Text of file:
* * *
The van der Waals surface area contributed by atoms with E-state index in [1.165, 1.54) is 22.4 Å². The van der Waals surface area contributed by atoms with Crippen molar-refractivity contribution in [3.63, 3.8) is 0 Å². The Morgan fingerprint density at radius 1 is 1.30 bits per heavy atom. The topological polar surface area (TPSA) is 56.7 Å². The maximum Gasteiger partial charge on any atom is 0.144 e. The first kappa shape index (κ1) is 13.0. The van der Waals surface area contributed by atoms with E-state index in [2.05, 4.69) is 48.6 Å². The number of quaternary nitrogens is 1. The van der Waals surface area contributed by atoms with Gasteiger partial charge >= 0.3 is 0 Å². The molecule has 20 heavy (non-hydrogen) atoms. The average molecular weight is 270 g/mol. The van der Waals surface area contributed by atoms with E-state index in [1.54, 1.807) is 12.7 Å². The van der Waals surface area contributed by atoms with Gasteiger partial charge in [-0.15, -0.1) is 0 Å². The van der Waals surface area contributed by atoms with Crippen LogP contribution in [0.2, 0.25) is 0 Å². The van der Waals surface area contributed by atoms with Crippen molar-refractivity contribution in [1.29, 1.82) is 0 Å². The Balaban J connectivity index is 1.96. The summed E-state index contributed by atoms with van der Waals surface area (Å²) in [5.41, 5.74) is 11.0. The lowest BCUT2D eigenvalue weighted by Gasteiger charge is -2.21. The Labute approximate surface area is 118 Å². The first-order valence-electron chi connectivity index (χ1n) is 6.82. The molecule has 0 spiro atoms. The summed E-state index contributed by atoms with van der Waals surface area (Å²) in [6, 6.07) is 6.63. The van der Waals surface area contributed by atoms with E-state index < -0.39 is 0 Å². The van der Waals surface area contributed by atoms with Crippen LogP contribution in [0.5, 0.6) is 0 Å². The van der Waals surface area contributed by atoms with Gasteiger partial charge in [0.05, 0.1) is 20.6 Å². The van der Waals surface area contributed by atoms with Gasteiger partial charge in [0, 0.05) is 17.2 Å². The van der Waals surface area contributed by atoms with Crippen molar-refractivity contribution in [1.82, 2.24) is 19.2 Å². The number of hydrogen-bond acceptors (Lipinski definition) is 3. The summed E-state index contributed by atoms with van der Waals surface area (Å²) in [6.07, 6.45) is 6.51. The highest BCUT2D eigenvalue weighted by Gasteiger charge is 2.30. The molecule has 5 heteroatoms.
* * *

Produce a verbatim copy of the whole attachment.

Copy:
The van der Waals surface area contributed by atoms with E-state index in [1.165, 1.54) is 22.4 Å². The van der Waals surface area contributed by atoms with Crippen molar-refractivity contribution in [3.63, 3.8) is 0 Å². The Morgan fingerprint density at radius 1 is 1.30 bits per heavy atom. The topological polar surface area (TPSA) is 56.7 Å². The maximum Gasteiger partial charge on any atom is 0.144 e. The first kappa shape index (κ1) is 13.0. The van der Waals surface area contributed by atoms with E-state index in [2.05, 4.69) is 48.6 Å². The number of quaternary nitrogens is 1. The van der Waals surface area contributed by atoms with Gasteiger partial charge >= 0.3 is 0 Å². The molecule has 20 heavy (non-hydrogen) atoms. The average molecular weight is 270 g/mol. The van der Waals surface area contributed by atoms with E-state index in [1.54, 1.807) is 12.7 Å². The van der Waals surface area contributed by atoms with Gasteiger partial charge in [-0.15, -0.1) is 0 Å². The van der Waals surface area contributed by atoms with Crippen LogP contribution in [0.2, 0.25) is 0 Å². The van der Waals surface area contributed by atoms with Crippen molar-refractivity contribution in [1.29, 1.82) is 0 Å². The Balaban J connectivity index is 1.96. The summed E-state index contributed by atoms with van der Waals surface area (Å²) in [5.41, 5.74) is 11.0. The lowest BCUT2D eigenvalue weighted by Gasteiger charge is -2.21. The Labute approximate surface area is 118 Å². The first-order valence-electron chi connectivity index (χ1n) is 6.82. The molecule has 0 spiro atoms. The summed E-state index contributed by atoms with van der Waals surface area (Å²) in [6, 6.07) is 6.63. The van der Waals surface area contributed by atoms with E-state index < -0.39 is 0 Å². The van der Waals surface area contributed by atoms with Crippen LogP contribution in [0.5, 0.6) is 0 Å². The van der Waals surface area contributed by atoms with Gasteiger partial charge in [0.05, 0.1) is 20.6 Å². The van der Waals surface area contributed by atoms with Gasteiger partial charge in [0, 0.05) is 17.2 Å². The van der Waals surface area contributed by atoms with Crippen molar-refractivity contribution in [1.82, 2.24) is 19.2 Å². The number of hydrogen-bond acceptors (Lipinski definition) is 3. The summed E-state index contributed by atoms with van der Waals surface area (Å²) in [6.07, 6.45) is 6.51. The highest BCUT2D eigenvalue weighted by Gasteiger charge is 2.30. The molecule has 5 heteroatoms.